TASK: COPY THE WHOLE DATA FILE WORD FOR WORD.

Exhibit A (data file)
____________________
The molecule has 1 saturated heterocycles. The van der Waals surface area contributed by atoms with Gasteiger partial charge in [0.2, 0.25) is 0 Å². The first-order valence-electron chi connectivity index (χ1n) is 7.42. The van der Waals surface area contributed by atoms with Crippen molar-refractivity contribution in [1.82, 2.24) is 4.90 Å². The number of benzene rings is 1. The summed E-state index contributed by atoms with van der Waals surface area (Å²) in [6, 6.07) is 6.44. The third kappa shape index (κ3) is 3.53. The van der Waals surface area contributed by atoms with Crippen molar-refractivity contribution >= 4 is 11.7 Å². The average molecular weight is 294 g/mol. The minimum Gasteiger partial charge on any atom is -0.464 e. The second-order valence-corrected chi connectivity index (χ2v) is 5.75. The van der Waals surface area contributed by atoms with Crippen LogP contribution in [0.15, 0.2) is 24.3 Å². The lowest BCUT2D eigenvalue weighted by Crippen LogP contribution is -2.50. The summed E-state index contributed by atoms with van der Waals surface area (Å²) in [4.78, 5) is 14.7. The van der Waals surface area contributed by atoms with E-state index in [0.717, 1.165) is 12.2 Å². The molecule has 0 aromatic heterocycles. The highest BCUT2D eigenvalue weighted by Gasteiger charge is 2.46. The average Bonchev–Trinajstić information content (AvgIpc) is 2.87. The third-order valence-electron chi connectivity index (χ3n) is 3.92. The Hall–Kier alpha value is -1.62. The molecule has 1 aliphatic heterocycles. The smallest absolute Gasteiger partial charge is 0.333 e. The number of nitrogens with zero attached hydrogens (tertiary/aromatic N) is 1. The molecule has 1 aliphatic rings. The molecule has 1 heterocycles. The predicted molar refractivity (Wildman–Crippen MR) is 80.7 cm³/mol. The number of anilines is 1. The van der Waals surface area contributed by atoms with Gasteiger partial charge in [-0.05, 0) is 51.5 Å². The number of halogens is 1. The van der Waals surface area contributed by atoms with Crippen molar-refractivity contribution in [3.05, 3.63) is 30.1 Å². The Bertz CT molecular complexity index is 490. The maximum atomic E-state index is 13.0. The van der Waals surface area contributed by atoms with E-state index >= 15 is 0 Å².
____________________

The molecule has 1 saturated heterocycles. The van der Waals surface area contributed by atoms with Gasteiger partial charge in [0.2, 0.25) is 0 Å². The first-order valence-electron chi connectivity index (χ1n) is 7.42. The van der Waals surface area contributed by atoms with Crippen molar-refractivity contribution in [1.82, 2.24) is 4.90 Å². The number of benzene rings is 1. The summed E-state index contributed by atoms with van der Waals surface area (Å²) in [6, 6.07) is 6.44. The third kappa shape index (κ3) is 3.53. The van der Waals surface area contributed by atoms with Crippen molar-refractivity contribution >= 4 is 11.7 Å². The average molecular weight is 294 g/mol. The minimum Gasteiger partial charge on any atom is -0.464 e. The second-order valence-corrected chi connectivity index (χ2v) is 5.75. The van der Waals surface area contributed by atoms with Crippen LogP contribution in [0.15, 0.2) is 24.3 Å². The lowest BCUT2D eigenvalue weighted by Crippen LogP contribution is -2.50. The summed E-state index contributed by atoms with van der Waals surface area (Å²) in [4.78, 5) is 14.7. The van der Waals surface area contributed by atoms with E-state index in [0.717, 1.165) is 12.2 Å². The molecule has 0 aromatic heterocycles. The highest BCUT2D eigenvalue weighted by Gasteiger charge is 2.46. The average Bonchev–Trinajstić information content (AvgIpc) is 2.87. The third-order valence-electron chi connectivity index (χ3n) is 3.92. The Hall–Kier alpha value is -1.62. The molecule has 1 aliphatic heterocycles. The smallest absolute Gasteiger partial charge is 0.333 e. The number of nitrogens with zero attached hydrogens (tertiary/aromatic N) is 1. The molecule has 1 aliphatic rings. The molecule has 1 heterocycles. The predicted molar refractivity (Wildman–Crippen MR) is 80.7 cm³/mol. The number of anilines is 1. The van der Waals surface area contributed by atoms with Gasteiger partial charge in [-0.05, 0) is 51.5 Å². The number of halogens is 1. The van der Waals surface area contributed by atoms with Crippen molar-refractivity contribution in [3.05, 3.63) is 30.1 Å². The Bertz CT molecular complexity index is 490. The maximum atomic E-state index is 13.0. The van der Waals surface area contributed by atoms with E-state index >= 15 is 0 Å².